Jayson Blair

From Academic Kids

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Jayson Blair (born 1976 in Columbia, Maryland) is a former New York Times reporter considered to have been a "star reporter", until he admitted to journalistic fraud when the San Antonio Express-News caught him plagiarizing one of its stories. Blair submitted his resignation letter to the Times on May 1, 2003, and later it was discovered that he had faked quotes and even entire interviews, plagiarized from other newspapers, and submitted false expense records to deceive the paper about his whereabouts.

Blair is an African-American, and while he was not hired or promoted according to any formal affirmative action policy, some, including Newsweek reporter Seth Mnookin, believe that Blair was fast-tracked because of the Times's desire for a more diverse leadership. Though he attended the University of Maryland, College Park, he never graduated, yet was given a job at the Times straight out of college — a rarity in journalism.

Before his resignation, Blair covered a number of high-profile stories, including the Washington, DC sniper of October 2002; however, some doubt that he ever went to Washington at all. Blair also claimed an interview with the parents of former Iraqi prisoner of war Jessica Lynch, which was later found to have been entirely falsified. Lynch's parents said that they never spoke to Blair and that he made references in his article to "nonexistent tobacco fields and cattle". [1] (http://www.washingtonpost.com/wp-dyn/articles/A40536-2003May10.html) Some of Blair's more minor lapses were known to the Times even before his resignation, but the Times overlooked them.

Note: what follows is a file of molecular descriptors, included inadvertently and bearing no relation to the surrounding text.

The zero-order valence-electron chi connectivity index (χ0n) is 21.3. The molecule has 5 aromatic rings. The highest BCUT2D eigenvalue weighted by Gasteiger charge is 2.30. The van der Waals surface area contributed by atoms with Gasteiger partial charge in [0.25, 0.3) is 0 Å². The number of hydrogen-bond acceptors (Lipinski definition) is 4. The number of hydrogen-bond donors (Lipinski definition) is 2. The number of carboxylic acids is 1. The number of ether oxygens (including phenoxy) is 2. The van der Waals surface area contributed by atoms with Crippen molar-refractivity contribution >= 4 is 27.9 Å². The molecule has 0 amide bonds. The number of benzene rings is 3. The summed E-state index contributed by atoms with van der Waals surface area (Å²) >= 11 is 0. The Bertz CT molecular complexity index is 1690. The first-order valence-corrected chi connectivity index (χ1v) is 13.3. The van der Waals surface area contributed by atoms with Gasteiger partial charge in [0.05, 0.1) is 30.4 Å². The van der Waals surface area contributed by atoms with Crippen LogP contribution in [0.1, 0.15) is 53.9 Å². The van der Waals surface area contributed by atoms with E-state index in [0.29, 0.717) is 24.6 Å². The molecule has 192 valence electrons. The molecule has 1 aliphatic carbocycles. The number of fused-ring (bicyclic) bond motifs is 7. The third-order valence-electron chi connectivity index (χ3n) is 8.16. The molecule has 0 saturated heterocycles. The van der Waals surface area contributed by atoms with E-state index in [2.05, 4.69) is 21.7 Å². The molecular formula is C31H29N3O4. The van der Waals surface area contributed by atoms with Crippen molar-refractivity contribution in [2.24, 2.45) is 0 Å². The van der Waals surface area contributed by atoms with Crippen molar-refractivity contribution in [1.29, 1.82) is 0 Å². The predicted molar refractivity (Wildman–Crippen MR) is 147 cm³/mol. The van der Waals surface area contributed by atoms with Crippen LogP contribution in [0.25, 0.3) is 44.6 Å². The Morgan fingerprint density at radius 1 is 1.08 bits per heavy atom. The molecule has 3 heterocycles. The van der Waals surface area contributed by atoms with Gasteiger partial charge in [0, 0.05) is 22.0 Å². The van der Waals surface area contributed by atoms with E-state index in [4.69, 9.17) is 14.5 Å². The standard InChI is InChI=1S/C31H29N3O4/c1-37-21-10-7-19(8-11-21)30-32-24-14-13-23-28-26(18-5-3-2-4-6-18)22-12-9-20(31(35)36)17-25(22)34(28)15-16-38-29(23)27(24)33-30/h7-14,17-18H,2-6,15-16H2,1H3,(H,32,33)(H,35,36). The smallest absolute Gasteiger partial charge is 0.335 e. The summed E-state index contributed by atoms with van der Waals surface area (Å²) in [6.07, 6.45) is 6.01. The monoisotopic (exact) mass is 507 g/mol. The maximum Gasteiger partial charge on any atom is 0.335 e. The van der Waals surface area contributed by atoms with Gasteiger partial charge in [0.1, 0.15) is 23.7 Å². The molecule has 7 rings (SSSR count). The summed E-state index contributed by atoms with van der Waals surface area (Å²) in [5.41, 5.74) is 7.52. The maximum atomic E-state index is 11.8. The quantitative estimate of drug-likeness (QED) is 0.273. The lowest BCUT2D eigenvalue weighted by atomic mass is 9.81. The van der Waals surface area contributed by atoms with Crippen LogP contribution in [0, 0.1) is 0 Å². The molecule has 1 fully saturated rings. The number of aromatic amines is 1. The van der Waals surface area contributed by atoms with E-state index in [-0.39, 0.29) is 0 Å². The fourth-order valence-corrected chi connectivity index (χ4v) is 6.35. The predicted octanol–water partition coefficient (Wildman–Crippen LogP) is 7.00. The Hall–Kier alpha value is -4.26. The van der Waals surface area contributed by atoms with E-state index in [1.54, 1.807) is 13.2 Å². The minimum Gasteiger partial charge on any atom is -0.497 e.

Contents

Chronology of the scandal

Saturday, April 26, 2003: The Times runs a Blair story about Juanita Anguiano and her son, Edward. Edward Anguiano is the only US soldier in Iraq at this moment listed missing in action by the military.

Several people noticed similarities between this story and a piece by another reporter, Macarena Hernandez, that appeared recently in the San Antonio Express-News. Ms. Hernandez herself notices (and she knew Blair -- they had been in the same internship program at the Times). So does her editor, Robert Rivard, and so does a Washington Post reporter, Manual Roig-Franzia while working on his own piece on the Anguianos.

Monday, April 28: After talking with Rivard, Hernandez contacts Sheila Rule, the N.Y. Times recruiter who supervised the internship program where she and Blair met. Rule then talks to Gerald Boyd, the managing editor. Boyd talks to Jim Roberts, editor of the national desk, and Roberts asks Blair for an explanation.

Blair calls Hernandez, tells her he hadn't read her piece before writing his. He says that Mrs. Anguianos' daughter, who had 'translated' for interviewers, must have given them both the same quotes. This was the moment when Hernandez became persuaded that this was more than sloppiness or plagiarism -- it was a matter of fraud. Mrs. Anguiano didn't use her daughter as a translator. She spoke fluent English herself. Blair (not having been to their home in fact) wouldn't have known that, and had tripped himself up.

Howard Kurtz, the media critic for the Washington Post, hears about the similarities of the two stories from Roig-Franzia. He calls the Times for a reaction.

Later this day, Jim Roberts calls Blair and officially takes him off an unrelated but very high visibility story he was then covering, the Beltway sniper investigation, while an internal inquiry into the plagiarism charge gets underway.

Tuesday, April 29: Rivard, of the Express-News, calls Howard Kurtz. Kurtz then talks to Blair, decides his explanations don't add up, and posts his story on the apparent plagiarism on line.